Wednesday, April 29, 2009

What You See is (Not Necessarily) What You Get!

“Visual and Accessible” is not enough: Let’s amend the Davis-Stirling Act to delete Limitations on Reserve Study Inspections

It’s the responsibility of every California community association to commission a reserve study every three years. These studies are used to calculate the amount that each association will need to save for future building maintenance and repairs. It is critical to the financial health of every association that this funding projection be as accurate as possible. The Davis-Stirling Act governs these studies. California Civil Code Section 1365.5(e) states in part:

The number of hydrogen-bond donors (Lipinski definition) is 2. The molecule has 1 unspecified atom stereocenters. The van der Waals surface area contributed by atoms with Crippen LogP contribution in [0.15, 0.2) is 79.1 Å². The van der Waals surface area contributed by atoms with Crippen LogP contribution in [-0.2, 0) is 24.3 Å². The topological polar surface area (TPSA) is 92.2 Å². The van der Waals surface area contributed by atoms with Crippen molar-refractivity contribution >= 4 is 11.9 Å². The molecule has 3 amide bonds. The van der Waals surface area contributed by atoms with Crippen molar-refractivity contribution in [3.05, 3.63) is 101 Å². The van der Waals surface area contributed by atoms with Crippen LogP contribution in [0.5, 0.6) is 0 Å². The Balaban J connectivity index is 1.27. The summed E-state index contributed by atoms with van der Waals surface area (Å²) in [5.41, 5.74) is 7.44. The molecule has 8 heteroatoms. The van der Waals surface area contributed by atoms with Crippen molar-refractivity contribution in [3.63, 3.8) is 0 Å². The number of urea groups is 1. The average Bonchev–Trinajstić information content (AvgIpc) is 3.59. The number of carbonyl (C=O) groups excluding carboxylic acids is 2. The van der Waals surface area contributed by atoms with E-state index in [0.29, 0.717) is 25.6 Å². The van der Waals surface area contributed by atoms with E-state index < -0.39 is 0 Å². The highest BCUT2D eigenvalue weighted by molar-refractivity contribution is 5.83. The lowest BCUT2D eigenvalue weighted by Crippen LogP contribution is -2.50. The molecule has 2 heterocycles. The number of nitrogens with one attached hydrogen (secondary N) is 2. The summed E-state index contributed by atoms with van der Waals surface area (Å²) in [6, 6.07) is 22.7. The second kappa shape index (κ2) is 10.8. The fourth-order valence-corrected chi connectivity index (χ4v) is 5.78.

“At least once every three years, the board of directors shall cause to be conducted a reasonably competent and diligent visual inspection of the accessible areas of the major components that the association is obligated to repair, replace, restore, or maintain as part of a study of the reserve account requirements of the common interest development...”
Note that this requirement is limited to a “visual” inspection of the “accessible areas of the major components.” But the assessment responsibility of the board of directors is not similarly limited. Civil Code Section 1366(a) says that the board of directors shall assess as necessary to meet the requirements of the governing documents and the Civil Code. But what are those requirements exactly? And how does a board know for sure, if only the visible and accessible areas of the project are investigated?

Click the title link above to read the rest of this article...

No comments:

Post a Comment